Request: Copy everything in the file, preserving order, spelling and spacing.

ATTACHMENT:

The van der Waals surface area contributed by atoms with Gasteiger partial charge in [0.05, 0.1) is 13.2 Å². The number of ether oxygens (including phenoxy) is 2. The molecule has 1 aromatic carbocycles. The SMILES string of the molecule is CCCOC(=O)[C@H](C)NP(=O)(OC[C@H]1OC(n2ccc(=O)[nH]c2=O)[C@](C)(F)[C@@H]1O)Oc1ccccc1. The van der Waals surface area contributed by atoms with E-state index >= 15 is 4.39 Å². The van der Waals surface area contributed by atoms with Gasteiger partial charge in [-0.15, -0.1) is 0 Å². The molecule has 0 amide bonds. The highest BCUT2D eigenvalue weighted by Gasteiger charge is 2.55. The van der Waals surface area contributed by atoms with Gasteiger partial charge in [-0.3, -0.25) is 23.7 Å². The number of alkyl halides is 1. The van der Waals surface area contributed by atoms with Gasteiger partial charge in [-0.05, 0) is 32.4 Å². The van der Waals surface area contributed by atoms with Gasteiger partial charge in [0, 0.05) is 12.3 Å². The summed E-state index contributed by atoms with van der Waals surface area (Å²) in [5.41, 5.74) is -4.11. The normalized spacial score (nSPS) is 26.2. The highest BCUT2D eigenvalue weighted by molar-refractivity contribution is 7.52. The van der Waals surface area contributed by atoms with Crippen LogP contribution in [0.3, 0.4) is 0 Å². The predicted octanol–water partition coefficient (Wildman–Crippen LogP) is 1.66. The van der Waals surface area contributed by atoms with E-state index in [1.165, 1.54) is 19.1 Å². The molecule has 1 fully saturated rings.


The van der Waals surface area contributed by atoms with Gasteiger partial charge in [0.05, 0.1) is 13.2 Å². The number of ether oxygens (including phenoxy) is 2. The molecule has 1 aromatic carbocycles. The SMILES string of the molecule is CCCOC(=O)[C@H](C)NP(=O)(OC[C@H]1OC(n2ccc(=O)[nH]c2=O)[C@](C)(F)[C@@H]1O)Oc1ccccc1. The van der Waals surface area contributed by atoms with E-state index >= 15 is 4.39 Å². The van der Waals surface area contributed by atoms with Gasteiger partial charge in [-0.15, -0.1) is 0 Å². The molecule has 0 amide bonds. The highest BCUT2D eigenvalue weighted by Gasteiger charge is 2.55. The van der Waals surface area contributed by atoms with Gasteiger partial charge in [-0.3, -0.25) is 23.7 Å². The number of alkyl halides is 1. The van der Waals surface area contributed by atoms with Gasteiger partial charge in [-0.05, 0) is 32.4 Å². The van der Waals surface area contributed by atoms with Gasteiger partial charge in [0, 0.05) is 12.3 Å². The summed E-state index contributed by atoms with van der Waals surface area (Å²) in [5.41, 5.74) is -4.11. The normalized spacial score (nSPS) is 26.2. The highest BCUT2D eigenvalue weighted by molar-refractivity contribution is 7.52. The van der Waals surface area contributed by atoms with Crippen LogP contribution in [0.3, 0.4) is 0 Å². The predicted octanol–water partition coefficient (Wildman–Crippen LogP) is 1.66. The van der Waals surface area contributed by atoms with E-state index in [1.165, 1.54) is 19.1 Å². The molecule has 1 fully saturated rings.